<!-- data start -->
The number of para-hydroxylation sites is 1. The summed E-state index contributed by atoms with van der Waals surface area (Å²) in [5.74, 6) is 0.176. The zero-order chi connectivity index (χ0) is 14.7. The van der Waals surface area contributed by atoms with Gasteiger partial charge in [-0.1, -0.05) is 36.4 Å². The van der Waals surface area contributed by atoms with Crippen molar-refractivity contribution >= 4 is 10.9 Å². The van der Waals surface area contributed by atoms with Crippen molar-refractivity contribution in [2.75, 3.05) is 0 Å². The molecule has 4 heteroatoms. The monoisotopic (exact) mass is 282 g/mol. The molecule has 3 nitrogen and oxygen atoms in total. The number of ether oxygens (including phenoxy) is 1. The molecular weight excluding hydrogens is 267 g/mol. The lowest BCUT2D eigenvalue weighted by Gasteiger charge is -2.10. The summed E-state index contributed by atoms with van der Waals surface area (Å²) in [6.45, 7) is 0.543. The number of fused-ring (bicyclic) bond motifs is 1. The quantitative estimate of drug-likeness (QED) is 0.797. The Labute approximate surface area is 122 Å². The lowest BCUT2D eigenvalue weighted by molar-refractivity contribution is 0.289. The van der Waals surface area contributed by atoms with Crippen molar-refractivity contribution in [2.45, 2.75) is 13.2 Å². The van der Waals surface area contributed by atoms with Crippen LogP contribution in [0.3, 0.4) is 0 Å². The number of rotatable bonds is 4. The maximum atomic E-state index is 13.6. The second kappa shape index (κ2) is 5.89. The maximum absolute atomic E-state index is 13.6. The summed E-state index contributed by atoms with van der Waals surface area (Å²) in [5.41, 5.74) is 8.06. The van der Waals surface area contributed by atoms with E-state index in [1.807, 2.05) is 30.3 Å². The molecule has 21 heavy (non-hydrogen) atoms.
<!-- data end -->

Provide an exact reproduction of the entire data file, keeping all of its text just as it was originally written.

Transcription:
The number of para-hydroxylation sites is 1. The summed E-state index contributed by atoms with van der Waals surface area (Å²) in [5.74, 6) is 0.176. The zero-order chi connectivity index (χ0) is 14.7. The van der Waals surface area contributed by atoms with Gasteiger partial charge in [-0.1, -0.05) is 36.4 Å². The van der Waals surface area contributed by atoms with Crippen molar-refractivity contribution >= 4 is 10.9 Å². The van der Waals surface area contributed by atoms with Crippen molar-refractivity contribution in [2.75, 3.05) is 0 Å². The molecule has 4 heteroatoms. The monoisotopic (exact) mass is 282 g/mol. The molecule has 3 nitrogen and oxygen atoms in total. The number of ether oxygens (including phenoxy) is 1. The molecular weight excluding hydrogens is 267 g/mol. The lowest BCUT2D eigenvalue weighted by Gasteiger charge is -2.10. The summed E-state index contributed by atoms with van der Waals surface area (Å²) in [6.45, 7) is 0.543. The number of fused-ring (bicyclic) bond motifs is 1. The quantitative estimate of drug-likeness (QED) is 0.797. The Labute approximate surface area is 122 Å². The lowest BCUT2D eigenvalue weighted by molar-refractivity contribution is 0.289. The van der Waals surface area contributed by atoms with Crippen molar-refractivity contribution in [2.45, 2.75) is 13.2 Å². The van der Waals surface area contributed by atoms with Crippen LogP contribution in [0.3, 0.4) is 0 Å². The number of rotatable bonds is 4. The maximum atomic E-state index is 13.6. The second kappa shape index (κ2) is 5.89. The maximum absolute atomic E-state index is 13.6. The summed E-state index contributed by atoms with van der Waals surface area (Å²) in [5.41, 5.74) is 8.06. The van der Waals surface area contributed by atoms with E-state index in [1.807, 2.05) is 30.3 Å². The molecule has 21 heavy (non-hydrogen) atoms.